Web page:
From The Mayor's Desk ...
There is growing concern about the state of our economy - and for good reason. Nearly all the key economic indicators suggest that the national economy has turned downward, and that we may be headed for a recession. But in New York City, we are better prepared than ever to weather any tough times - because we didn't wait for the tough times to hit before taking action.
Over the past several years, we used the economy's sunny days to save for the future. We prepaid debt, saved $2.5 billion for our retirees' healthcare costs, and budgeted responsibly. When storm clouds started to appear on the horizon last year, I directed all city agencies to tighten their belts, which generated $1.5 billion in savings.
Last week, I announced our budget proposal for the coming fiscal year, which begins on July 1st. The budget takes into account the economic uncertainties ahead of us, while also continuing investments that will ensure our city's long-term growth. For example, the budget includes nearly $15 billion to build new schools and modernize existing buildings over the next five years. It also funds major job-creating projects such as the redevelopment of Coney Island. And it continues significant investments in the city's infrastructure - such as upgrades to our bridges and sewers, and improvements to our mass transit system.
The budget also builds on our commitment to improve the efficiency of government by employing the latest technology. Last week, we saw two great examples of how technology can improve public services and public safety. First, the Department of Consumer Affairs announced a new online system that will allow many different types of business owners to renew licenses online instead of waiting in line for the same service. Second, our Fire Department began building a state-of-the-art facility that will train New York's Bravest for one of the most notoriously complex parts of the job: fighting fires in high-rise buildings.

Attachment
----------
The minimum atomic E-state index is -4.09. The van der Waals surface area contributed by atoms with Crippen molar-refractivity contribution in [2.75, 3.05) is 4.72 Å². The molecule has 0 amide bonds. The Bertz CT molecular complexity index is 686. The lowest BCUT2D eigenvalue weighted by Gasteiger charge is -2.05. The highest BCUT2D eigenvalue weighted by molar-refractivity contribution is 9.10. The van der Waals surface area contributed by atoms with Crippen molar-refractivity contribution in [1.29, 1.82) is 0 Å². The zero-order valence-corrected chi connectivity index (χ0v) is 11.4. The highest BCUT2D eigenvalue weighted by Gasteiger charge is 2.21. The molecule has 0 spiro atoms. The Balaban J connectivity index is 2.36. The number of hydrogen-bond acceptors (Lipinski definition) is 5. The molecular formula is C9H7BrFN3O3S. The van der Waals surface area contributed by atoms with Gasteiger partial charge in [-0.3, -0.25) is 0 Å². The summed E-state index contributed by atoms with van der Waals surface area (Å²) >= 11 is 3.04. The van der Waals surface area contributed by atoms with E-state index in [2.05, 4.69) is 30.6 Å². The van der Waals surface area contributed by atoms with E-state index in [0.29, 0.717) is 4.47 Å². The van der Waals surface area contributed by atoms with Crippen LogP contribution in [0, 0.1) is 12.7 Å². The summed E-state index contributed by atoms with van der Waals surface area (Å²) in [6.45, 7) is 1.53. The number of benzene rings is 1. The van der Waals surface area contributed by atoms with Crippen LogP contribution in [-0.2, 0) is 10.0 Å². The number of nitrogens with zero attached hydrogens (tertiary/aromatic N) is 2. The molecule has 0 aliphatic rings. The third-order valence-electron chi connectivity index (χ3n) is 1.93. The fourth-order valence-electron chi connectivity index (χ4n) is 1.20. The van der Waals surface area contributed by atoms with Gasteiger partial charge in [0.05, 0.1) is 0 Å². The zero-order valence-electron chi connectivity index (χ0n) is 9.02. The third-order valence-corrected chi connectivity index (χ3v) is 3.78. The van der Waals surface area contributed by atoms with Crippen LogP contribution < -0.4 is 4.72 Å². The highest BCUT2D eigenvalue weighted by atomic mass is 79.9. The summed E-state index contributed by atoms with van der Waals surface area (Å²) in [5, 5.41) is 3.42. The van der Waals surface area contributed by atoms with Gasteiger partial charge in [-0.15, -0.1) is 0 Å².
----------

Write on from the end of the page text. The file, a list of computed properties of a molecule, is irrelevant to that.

Technology has the power to make government work better - and our continued investment in it will save the taxpayers money over the long term. But in the short term, many New Yorkers are worried about balancing their own budgets. To make that job a little easier, our budget for 2009 includes a continuation of the $400 property-tax rebate for homeowners. It also proposes extending the one-year, 7 percent property tax cut to a second year. That extension is contingent on a variety of factors, including the economy, and the help we get from our partners in state government and the municipal unions. But I'm hopeful that we can all work together to bring tax relief to New Yorkers, who will spend that money here in New York, strengthening our local economy.
We've been through hard times before - and come out stronger. Six years ago, many thought New York was down for the count. Instead, we steered our city to a record-setting recovery. Today, because we've worked to diversify our economy, because we've managed our budget responsibly, and because we've made bold investments in our future, we are even better prepared for whatever lies ahead.